As a note, my lovely Ashford Joy found a new home the other day. Another spinner's wheel was tragically destroyed during her cross-country move, and she was looking for another wheel and had fallen in love with the Joy.

I was looking for a new home for her, so this was synchronicity. My Joy found a loving home, and a spinner got the wheel she could love, hug, pet, and call "George". :-)

Ashford Joy

Although, I did think she renamed it "Georgina" :-)

Tuesday, October 16, 2012

Spin U: Thicker Yarn - Week 6

I'm jumping around from week to week as I get photos taken and uploaded of the various in-class & homework assignments.

In the first trimester of SpinU, we worked on perfecting techniques for worsted spun yarn in smaller WPI (lace, fingering, sport), because for most of the spinners in the class, this is their default spinning. In the second trimester, we worked on creating chunkier yarn (aran, worseted, bulky) by spinning thicker singles.

For the 6th week of class, we did a 2-ply worseted weight yarn. The singles were 16 WPI, and the resulting yarn was an 7-8 WPI 2-ply (heavy worsted/bulky).

I used the same fiber as I did with the 3ply



Monday, October 15, 2012

Spin U: Art Yarn Week 7

In SpinU this past week, we learned how to do "thick/thin" singles -- essentially art yarn. Most beginners can do this type of yarn because they haven't learned how to consistently draft yet. But, as a beginner's skillset increases and their drafting becomes more consistent, it becomes harder to do something like "thick / thin" yarn.

So, this past Saturday, we learned just how to do this technique. And I have to say....I dislike it thus far although there were some in my class that absolutely LOVED it.

The basic gist of doing this technique is to set up your wheel for the "thick" part, so using a slow ratio whorl. Then draft your "normal" way, but every now and then, "jerk" a chunk of fiber out of your passive hand (and slowly add twist & structure to it), then go back to whatever your normal drafting. The best type of fiber to use is something that is slightly felty that you would have trouble normally spinning with because of the felted chunks (perhaps due to dye'ing). Luckily, I had some from a dye'ing attempt gone awry.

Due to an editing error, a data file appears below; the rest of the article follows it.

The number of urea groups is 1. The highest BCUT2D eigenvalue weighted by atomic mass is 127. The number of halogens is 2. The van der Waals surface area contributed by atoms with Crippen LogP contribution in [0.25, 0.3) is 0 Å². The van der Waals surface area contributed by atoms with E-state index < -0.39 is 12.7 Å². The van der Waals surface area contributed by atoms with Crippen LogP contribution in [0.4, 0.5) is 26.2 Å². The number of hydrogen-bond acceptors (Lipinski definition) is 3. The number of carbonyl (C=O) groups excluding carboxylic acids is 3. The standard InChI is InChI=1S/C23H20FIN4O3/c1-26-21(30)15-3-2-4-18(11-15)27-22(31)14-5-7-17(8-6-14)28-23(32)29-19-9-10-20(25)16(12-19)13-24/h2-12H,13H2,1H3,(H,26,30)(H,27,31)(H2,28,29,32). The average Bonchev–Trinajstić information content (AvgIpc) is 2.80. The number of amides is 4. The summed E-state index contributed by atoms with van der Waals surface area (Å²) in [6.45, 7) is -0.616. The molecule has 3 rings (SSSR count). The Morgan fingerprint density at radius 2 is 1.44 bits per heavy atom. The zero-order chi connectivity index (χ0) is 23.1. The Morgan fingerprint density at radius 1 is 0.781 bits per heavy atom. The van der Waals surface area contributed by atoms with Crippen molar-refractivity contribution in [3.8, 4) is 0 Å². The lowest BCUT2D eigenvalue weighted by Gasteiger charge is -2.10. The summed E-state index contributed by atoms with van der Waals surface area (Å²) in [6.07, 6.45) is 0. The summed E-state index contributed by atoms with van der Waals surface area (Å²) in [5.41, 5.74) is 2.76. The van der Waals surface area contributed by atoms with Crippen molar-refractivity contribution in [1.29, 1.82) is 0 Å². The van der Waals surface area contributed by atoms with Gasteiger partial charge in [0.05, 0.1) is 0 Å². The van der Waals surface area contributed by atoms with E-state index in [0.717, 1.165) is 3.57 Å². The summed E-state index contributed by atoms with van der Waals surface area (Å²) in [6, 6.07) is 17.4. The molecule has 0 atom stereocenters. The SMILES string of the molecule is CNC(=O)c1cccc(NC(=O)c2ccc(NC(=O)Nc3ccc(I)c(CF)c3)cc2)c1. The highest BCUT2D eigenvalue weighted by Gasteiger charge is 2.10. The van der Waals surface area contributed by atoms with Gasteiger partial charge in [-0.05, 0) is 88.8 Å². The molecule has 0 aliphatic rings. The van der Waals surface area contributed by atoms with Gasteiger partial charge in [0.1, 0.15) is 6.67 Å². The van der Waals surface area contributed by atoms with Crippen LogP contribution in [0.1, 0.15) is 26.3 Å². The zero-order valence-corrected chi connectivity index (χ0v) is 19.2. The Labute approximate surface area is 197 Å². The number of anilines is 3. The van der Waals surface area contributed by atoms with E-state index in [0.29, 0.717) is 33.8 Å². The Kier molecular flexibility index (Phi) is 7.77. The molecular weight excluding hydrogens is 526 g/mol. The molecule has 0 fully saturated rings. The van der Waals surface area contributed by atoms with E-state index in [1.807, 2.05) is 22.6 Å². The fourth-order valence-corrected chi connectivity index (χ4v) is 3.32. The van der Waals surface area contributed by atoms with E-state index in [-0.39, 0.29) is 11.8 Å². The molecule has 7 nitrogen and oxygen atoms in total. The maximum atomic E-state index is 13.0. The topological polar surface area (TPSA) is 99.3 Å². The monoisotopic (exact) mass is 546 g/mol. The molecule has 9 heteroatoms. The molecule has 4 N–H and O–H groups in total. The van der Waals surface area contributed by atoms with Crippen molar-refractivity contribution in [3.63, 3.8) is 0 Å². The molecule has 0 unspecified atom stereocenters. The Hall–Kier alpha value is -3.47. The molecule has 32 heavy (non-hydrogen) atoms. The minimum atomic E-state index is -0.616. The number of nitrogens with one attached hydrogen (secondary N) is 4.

Thick Thin Roving - Felted

Take the fiber and split LENGTHWISE down the roving and start spinning. Eventually, you get something that looks like this on the bobbin:

Thick Thin on Bobbin

It was definitely a challenge to work on this project, and I had to stop frequently because my wrists were getting tired and "jerking" chunks of fiber out somewhat taxed my wrists a bit until I started pinning the roving down against my leg with my passive hand. Eventually, I finished this bobbin (slated to be a "single" of thick/thin yarn), and wound it off onto the niddy noddy.

Thick Thin on Niddy Noddy

Sandy, our instructor, had advised us for our "single", that we wash it under tension, so my PVC niddy noddy was perfect as I could just wash the whole thing. The challenge was to find something "big" enough where I could soak the whole of the niddy noddy in the wash.
Afterwards, it came out looking like:

Thick Thin after washing2

Thick Thin after washing
Overall, thick/thin yarn is not my thing. I can see where this technique is useful and what you can do with roving that came out slightly (or a lot) felty that wouldn't be appropriate for regularly spinning. It's good knowledge to have, and something to help change things up a bit in your spinning.
While I am not overly pleased with the result -- I'm not a fan of art yarn anyways) --- I think that the resulting thick/thin yarns would be good for yarn hair falls. But it's not something that I would use regularly -- I almost never use art yarn in my normal everyday knitting.

On our next class, we learn how to take some of the thick/thin singles we created and ply them into a two-ply yarn.

Wednesday, October 10, 2012

SpinU: 2nd Trimester Homework - 3ply Worsted

Just some photos from one of the homework assignments to the finished skein.

From this:

8oz of Crown Mountain Superwash Merino dyed to "She's Like a Rainbow"


to 3ozs of singles across 3 quills.

SpinU Homework - Week 5 Homework

to the finished skein
Spin U - Week 5 Splying
Worsted Weight 3-ply.

I "think" its about 120 yards?  I need to spin up and ply the rest of the fiber, but I'm very happy with the result.

Monday, October 8, 2012

Spin U: Trimester 1